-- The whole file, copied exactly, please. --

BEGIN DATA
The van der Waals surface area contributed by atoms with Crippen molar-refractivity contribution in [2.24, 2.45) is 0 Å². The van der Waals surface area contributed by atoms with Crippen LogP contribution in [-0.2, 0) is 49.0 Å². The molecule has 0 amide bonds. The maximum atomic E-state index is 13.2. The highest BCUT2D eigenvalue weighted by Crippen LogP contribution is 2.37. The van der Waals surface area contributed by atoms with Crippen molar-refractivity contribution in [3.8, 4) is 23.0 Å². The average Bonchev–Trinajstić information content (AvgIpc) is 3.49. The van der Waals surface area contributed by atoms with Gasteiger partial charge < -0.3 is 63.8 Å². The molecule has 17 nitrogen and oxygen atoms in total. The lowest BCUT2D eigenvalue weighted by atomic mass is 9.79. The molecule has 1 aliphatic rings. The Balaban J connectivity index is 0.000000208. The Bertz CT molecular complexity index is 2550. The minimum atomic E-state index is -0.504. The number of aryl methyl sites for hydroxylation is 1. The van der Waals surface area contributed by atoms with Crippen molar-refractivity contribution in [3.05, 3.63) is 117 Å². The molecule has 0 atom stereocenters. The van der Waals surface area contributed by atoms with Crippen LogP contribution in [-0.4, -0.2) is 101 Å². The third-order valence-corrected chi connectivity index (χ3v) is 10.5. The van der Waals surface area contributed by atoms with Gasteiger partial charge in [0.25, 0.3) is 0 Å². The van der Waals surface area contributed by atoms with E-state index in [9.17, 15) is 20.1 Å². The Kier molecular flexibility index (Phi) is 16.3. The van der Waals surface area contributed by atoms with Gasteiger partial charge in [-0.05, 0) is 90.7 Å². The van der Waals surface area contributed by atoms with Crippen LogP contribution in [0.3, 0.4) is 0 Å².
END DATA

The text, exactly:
The van der Waals surface area contributed by atoms with Crippen molar-refractivity contribution in [2.24, 2.45) is 0 Å². The van der Waals surface area contributed by atoms with Crippen LogP contribution in [-0.2, 0) is 49.0 Å². The molecule has 0 amide bonds. The maximum atomic E-state index is 13.2. The highest BCUT2D eigenvalue weighted by Crippen LogP contribution is 2.37. The van der Waals surface area contributed by atoms with Crippen molar-refractivity contribution in [3.8, 4) is 23.0 Å². The average Bonchev–Trinajstić information content (AvgIpc) is 3.49. The van der Waals surface area contributed by atoms with Gasteiger partial charge < -0.3 is 63.8 Å². The molecule has 17 nitrogen and oxygen atoms in total. The lowest BCUT2D eigenvalue weighted by atomic mass is 9.79. The molecule has 1 aliphatic rings. The Balaban J connectivity index is 0.000000208. The Bertz CT molecular complexity index is 2550. The minimum atomic E-state index is -0.504. The number of aryl methyl sites for hydroxylation is 1. The van der Waals surface area contributed by atoms with Crippen molar-refractivity contribution in [3.05, 3.63) is 117 Å². The molecule has 0 atom stereocenters. The van der Waals surface area contributed by atoms with Crippen LogP contribution in [-0.4, -0.2) is 101 Å². The third-order valence-corrected chi connectivity index (χ3v) is 10.5. The van der Waals surface area contributed by atoms with Gasteiger partial charge in [0.25, 0.3) is 0 Å². The van der Waals surface area contributed by atoms with E-state index in [9.17, 15) is 20.1 Å². The Kier molecular flexibility index (Phi) is 16.3. The van der Waals surface area contributed by atoms with Gasteiger partial charge in [-0.05, 0) is 90.7 Å². The van der Waals surface area contributed by atoms with Crippen LogP contribution in [0.3, 0.4) is 0 Å².